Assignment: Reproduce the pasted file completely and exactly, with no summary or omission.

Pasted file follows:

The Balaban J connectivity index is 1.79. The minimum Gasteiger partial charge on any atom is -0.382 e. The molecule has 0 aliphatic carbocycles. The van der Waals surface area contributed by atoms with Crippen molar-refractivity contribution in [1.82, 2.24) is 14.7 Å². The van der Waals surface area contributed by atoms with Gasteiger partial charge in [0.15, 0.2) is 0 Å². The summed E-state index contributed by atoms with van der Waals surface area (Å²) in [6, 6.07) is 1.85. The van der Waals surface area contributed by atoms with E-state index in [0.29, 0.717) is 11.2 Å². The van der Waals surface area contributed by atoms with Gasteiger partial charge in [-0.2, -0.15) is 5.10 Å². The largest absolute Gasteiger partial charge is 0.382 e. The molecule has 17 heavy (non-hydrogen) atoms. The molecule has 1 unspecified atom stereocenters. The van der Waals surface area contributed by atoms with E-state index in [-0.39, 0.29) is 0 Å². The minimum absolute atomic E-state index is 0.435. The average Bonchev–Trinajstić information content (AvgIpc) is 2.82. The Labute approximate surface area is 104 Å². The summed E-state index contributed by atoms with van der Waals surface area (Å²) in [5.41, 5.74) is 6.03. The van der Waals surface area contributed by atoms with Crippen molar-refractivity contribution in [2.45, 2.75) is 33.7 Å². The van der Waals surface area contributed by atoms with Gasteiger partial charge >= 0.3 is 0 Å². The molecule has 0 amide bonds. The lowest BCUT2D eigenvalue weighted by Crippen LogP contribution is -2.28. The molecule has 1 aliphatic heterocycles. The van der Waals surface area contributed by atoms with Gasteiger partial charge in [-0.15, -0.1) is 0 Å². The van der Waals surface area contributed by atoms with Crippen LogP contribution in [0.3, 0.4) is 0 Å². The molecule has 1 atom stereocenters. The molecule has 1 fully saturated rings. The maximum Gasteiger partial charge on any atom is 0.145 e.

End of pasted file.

The Balaban J connectivity index is 1.79. The minimum Gasteiger partial charge on any atom is -0.382 e. The molecule has 0 aliphatic carbocycles. The van der Waals surface area contributed by atoms with Crippen molar-refractivity contribution in [1.82, 2.24) is 14.7 Å². The van der Waals surface area contributed by atoms with Gasteiger partial charge in [0.15, 0.2) is 0 Å². The summed E-state index contributed by atoms with van der Waals surface area (Å²) in [6, 6.07) is 1.85. The van der Waals surface area contributed by atoms with E-state index in [0.29, 0.717) is 11.2 Å². The van der Waals surface area contributed by atoms with Gasteiger partial charge in [-0.2, -0.15) is 5.10 Å². The largest absolute Gasteiger partial charge is 0.382 e. The molecule has 17 heavy (non-hydrogen) atoms. The molecule has 1 unspecified atom stereocenters. The van der Waals surface area contributed by atoms with E-state index in [-0.39, 0.29) is 0 Å². The minimum absolute atomic E-state index is 0.435. The average Bonchev–Trinajstić information content (AvgIpc) is 2.82. The Labute approximate surface area is 104 Å². The summed E-state index contributed by atoms with van der Waals surface area (Å²) in [5.41, 5.74) is 6.03. The van der Waals surface area contributed by atoms with Crippen molar-refractivity contribution in [2.45, 2.75) is 33.7 Å². The van der Waals surface area contributed by atoms with Gasteiger partial charge >= 0.3 is 0 Å². The molecule has 0 amide bonds. The lowest BCUT2D eigenvalue weighted by Crippen LogP contribution is -2.28. The molecule has 1 aliphatic heterocycles. The van der Waals surface area contributed by atoms with Gasteiger partial charge in [-0.15, -0.1) is 0 Å². The van der Waals surface area contributed by atoms with Crippen LogP contribution in [0.3, 0.4) is 0 Å². The molecule has 1 atom stereocenters. The molecule has 1 fully saturated rings. The maximum Gasteiger partial charge on any atom is 0.145 e.